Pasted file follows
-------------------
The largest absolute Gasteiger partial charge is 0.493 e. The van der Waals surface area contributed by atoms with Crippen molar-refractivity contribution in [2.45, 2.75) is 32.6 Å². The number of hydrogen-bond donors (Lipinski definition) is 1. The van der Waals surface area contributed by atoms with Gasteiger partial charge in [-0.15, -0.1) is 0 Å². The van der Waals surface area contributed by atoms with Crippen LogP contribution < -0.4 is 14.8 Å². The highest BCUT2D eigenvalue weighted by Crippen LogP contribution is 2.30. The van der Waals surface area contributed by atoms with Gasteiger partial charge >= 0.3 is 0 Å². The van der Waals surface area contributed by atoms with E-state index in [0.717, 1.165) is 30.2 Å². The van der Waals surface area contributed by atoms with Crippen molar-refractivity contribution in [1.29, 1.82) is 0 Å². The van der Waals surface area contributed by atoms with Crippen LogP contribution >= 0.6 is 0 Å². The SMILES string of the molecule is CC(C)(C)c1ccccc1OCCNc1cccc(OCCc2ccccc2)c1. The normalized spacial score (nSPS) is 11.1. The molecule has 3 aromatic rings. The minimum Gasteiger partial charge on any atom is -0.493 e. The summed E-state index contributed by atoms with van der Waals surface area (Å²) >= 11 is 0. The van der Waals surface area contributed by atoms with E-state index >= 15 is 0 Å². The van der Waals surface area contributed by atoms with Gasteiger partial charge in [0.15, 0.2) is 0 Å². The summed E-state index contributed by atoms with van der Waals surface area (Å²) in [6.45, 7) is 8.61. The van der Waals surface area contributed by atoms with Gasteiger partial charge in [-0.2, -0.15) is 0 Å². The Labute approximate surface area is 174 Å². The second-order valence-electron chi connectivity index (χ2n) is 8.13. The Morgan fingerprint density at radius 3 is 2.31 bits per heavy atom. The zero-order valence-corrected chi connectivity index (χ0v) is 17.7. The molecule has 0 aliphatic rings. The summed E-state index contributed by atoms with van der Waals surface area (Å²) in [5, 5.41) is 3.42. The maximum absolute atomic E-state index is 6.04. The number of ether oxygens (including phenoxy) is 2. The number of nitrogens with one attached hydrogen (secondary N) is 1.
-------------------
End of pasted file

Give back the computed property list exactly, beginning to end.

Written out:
The largest absolute Gasteiger partial charge is 0.493 e. The van der Waals surface area contributed by atoms with Crippen molar-refractivity contribution in [2.45, 2.75) is 32.6 Å². The number of hydrogen-bond donors (Lipinski definition) is 1. The van der Waals surface area contributed by atoms with Gasteiger partial charge in [-0.15, -0.1) is 0 Å². The van der Waals surface area contributed by atoms with Crippen LogP contribution < -0.4 is 14.8 Å². The highest BCUT2D eigenvalue weighted by Crippen LogP contribution is 2.30. The van der Waals surface area contributed by atoms with Gasteiger partial charge >= 0.3 is 0 Å². The van der Waals surface area contributed by atoms with E-state index in [0.717, 1.165) is 30.2 Å². The van der Waals surface area contributed by atoms with Crippen molar-refractivity contribution in [1.29, 1.82) is 0 Å². The van der Waals surface area contributed by atoms with Crippen LogP contribution >= 0.6 is 0 Å². The SMILES string of the molecule is CC(C)(C)c1ccccc1OCCNc1cccc(OCCc2ccccc2)c1. The normalized spacial score (nSPS) is 11.1. The molecule has 3 aromatic rings. The minimum Gasteiger partial charge on any atom is -0.493 e. The summed E-state index contributed by atoms with van der Waals surface area (Å²) >= 11 is 0. The van der Waals surface area contributed by atoms with E-state index >= 15 is 0 Å². The van der Waals surface area contributed by atoms with Gasteiger partial charge in [0.15, 0.2) is 0 Å². The summed E-state index contributed by atoms with van der Waals surface area (Å²) in [6.45, 7) is 8.61. The van der Waals surface area contributed by atoms with Gasteiger partial charge in [-0.2, -0.15) is 0 Å². The Labute approximate surface area is 174 Å². The second-order valence-electron chi connectivity index (χ2n) is 8.13. The Morgan fingerprint density at radius 3 is 2.31 bits per heavy atom. The zero-order valence-corrected chi connectivity index (χ0v) is 17.7. The molecule has 0 aliphatic rings. The summed E-state index contributed by atoms with van der Waals surface area (Å²) in [5, 5.41) is 3.42. The maximum absolute atomic E-state index is 6.04. The number of ether oxygens (including phenoxy) is 2. The number of nitrogens with one attached hydrogen (secondary N) is 1.